Stacy Lewis is one shot off the lead with a longshot chance at the jackpot. She must win the tournament while Thompson finishes 26th or worse, Park finishes 12th or worse and nobody else among the top 12 in points makes a bold Sunday charge.

So Yeon Ryu, Shanshan Feng and Brooke Henderson are among others who still have a shot at the $1 million prize, but they have fallen back in the pack and need bold Sunday charges to take home the jackpot.

Rolex Player of the Year

The Rolex Player of the Year Award remains a four-player race.

Ryu (162), Feng (159), Park (157) and Thompson (147) all have a chance to win the award.

Park and Thompson are best positioned to make Sunday moves to overtake Ryu.

Park needs to finish sixth or better to win the award outright; Thompson needs to win the tournament to win the award.

It’s simple math.

The top 10 in the tournament will be awarded points.

1st - 30 points

2nd – 12 points

3rd – 9 points

4th – 7 points

5th – 6 points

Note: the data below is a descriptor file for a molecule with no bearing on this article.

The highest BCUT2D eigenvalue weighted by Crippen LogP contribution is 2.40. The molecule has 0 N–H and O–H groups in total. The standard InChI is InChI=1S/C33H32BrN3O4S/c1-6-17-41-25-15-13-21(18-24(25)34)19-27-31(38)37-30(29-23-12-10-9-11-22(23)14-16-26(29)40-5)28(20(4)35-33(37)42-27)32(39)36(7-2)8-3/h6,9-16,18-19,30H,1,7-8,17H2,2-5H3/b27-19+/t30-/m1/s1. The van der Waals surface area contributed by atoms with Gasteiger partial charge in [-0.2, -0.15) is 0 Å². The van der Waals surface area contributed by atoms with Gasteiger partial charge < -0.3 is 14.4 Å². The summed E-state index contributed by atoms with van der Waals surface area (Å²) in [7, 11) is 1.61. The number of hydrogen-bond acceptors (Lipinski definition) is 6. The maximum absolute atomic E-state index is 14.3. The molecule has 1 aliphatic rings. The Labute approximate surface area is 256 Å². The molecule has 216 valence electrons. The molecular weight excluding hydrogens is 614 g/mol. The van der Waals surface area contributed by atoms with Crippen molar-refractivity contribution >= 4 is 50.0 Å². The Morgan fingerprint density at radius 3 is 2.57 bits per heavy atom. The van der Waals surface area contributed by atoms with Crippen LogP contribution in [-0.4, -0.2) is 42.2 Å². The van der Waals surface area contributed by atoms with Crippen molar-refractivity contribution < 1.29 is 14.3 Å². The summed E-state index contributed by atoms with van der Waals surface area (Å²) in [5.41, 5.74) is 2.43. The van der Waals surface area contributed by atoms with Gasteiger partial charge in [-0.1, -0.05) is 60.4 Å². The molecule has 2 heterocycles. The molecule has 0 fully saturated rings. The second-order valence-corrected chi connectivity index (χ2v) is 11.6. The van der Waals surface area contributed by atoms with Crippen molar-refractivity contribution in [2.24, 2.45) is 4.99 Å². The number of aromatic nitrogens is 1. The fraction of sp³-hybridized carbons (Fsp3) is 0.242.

6th – 5 points

7rd – 4 points

8th – 3 points

9th – 2 points

10th – 1 point

Vare Trophy

Thompson took a 69.147 scoring average to Naples. Park needs to finish nine shots ahead of Thompson to have a shot at the trophy.

Money-winning title

Park leads the tour in money winnings with $2,262,472. Ryu is the only player who can pass her Sunday, and Ryu must win the tournament to do so. Ryu is tied for 32nd, five shots off the lead. If Ryu wins the tournament, she also needs Park to finish worse than solo second.

Rolex world No. 1 ranking

World No. 1 Feng, No. 2 Park and No. 3 Ryu are separated by just three hundredths of a point.

Because they are so close, the scenarios for overtaking Feng are head spinning.

At No. 4, Thompson is a full average ranking point behind Feng, but she could become the sixth different player this season to move to No. 1. Thompson, however, has to win Sunday to have a chance to do so, and then it will depend on what Feng, Park and Ryu do. Again, the scenarios are complex.

Cook leads RSM Classic by three at Sea Island

By Associated PressNovember 19, 2017, 12:28 am

ST. SIMONS ISLAND, Ga. - PGA Tour rookie Austin Cook shot a 4-under 66 on Saturday to increase his lead to three strokes in the RSM Classic.

Cook, a shot ahead after a second-round 62, had five birdies and a bogey - his first of the week - to reach 18-under 194 with a round left at Sea Island Golf Club's Seaside Course.